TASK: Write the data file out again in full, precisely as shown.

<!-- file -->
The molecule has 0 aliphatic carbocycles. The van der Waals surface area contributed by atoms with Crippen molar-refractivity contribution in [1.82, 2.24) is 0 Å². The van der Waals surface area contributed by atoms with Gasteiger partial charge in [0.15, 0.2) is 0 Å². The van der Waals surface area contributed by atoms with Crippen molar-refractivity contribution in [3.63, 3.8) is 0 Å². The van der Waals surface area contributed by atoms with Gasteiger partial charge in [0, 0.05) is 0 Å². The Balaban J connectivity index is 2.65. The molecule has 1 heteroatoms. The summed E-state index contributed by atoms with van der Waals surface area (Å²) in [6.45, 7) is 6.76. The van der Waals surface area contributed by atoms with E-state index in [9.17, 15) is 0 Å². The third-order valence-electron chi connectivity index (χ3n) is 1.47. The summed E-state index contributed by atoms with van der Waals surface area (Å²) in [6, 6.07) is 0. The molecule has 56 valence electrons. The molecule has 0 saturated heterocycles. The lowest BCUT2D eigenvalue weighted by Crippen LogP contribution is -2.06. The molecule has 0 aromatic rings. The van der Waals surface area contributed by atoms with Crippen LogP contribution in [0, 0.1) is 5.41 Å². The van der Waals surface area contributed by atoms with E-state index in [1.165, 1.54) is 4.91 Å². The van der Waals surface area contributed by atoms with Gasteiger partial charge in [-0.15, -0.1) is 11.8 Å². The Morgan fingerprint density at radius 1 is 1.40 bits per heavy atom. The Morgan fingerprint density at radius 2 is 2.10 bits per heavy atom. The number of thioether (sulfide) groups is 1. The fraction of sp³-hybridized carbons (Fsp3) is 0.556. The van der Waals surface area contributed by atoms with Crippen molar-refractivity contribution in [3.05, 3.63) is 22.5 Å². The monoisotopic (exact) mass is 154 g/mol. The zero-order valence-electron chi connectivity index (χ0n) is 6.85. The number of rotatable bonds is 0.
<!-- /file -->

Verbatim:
The molecule has 0 aliphatic carbocycles. The van der Waals surface area contributed by atoms with Crippen molar-refractivity contribution in [1.82, 2.24) is 0 Å². The van der Waals surface area contributed by atoms with Gasteiger partial charge in [0.15, 0.2) is 0 Å². The van der Waals surface area contributed by atoms with Crippen molar-refractivity contribution in [3.63, 3.8) is 0 Å². The van der Waals surface area contributed by atoms with Gasteiger partial charge in [0, 0.05) is 0 Å². The Balaban J connectivity index is 2.65. The molecule has 1 heteroatoms. The summed E-state index contributed by atoms with van der Waals surface area (Å²) in [6.45, 7) is 6.76. The van der Waals surface area contributed by atoms with E-state index in [9.17, 15) is 0 Å². The third-order valence-electron chi connectivity index (χ3n) is 1.47. The summed E-state index contributed by atoms with van der Waals surface area (Å²) in [6, 6.07) is 0. The molecule has 56 valence electrons. The molecule has 0 saturated heterocycles. The lowest BCUT2D eigenvalue weighted by Crippen LogP contribution is -2.06. The molecule has 0 aromatic rings. The van der Waals surface area contributed by atoms with Crippen LogP contribution in [0, 0.1) is 5.41 Å². The van der Waals surface area contributed by atoms with E-state index in [1.165, 1.54) is 4.91 Å². The van der Waals surface area contributed by atoms with Gasteiger partial charge in [-0.15, -0.1) is 11.8 Å². The Morgan fingerprint density at radius 1 is 1.40 bits per heavy atom. The Morgan fingerprint density at radius 2 is 2.10 bits per heavy atom. The number of thioether (sulfide) groups is 1. The fraction of sp³-hybridized carbons (Fsp3) is 0.556. The van der Waals surface area contributed by atoms with Crippen molar-refractivity contribution in [3.05, 3.63) is 22.5 Å². The monoisotopic (exact) mass is 154 g/mol. The zero-order valence-electron chi connectivity index (χ0n) is 6.85. The number of rotatable bonds is 0.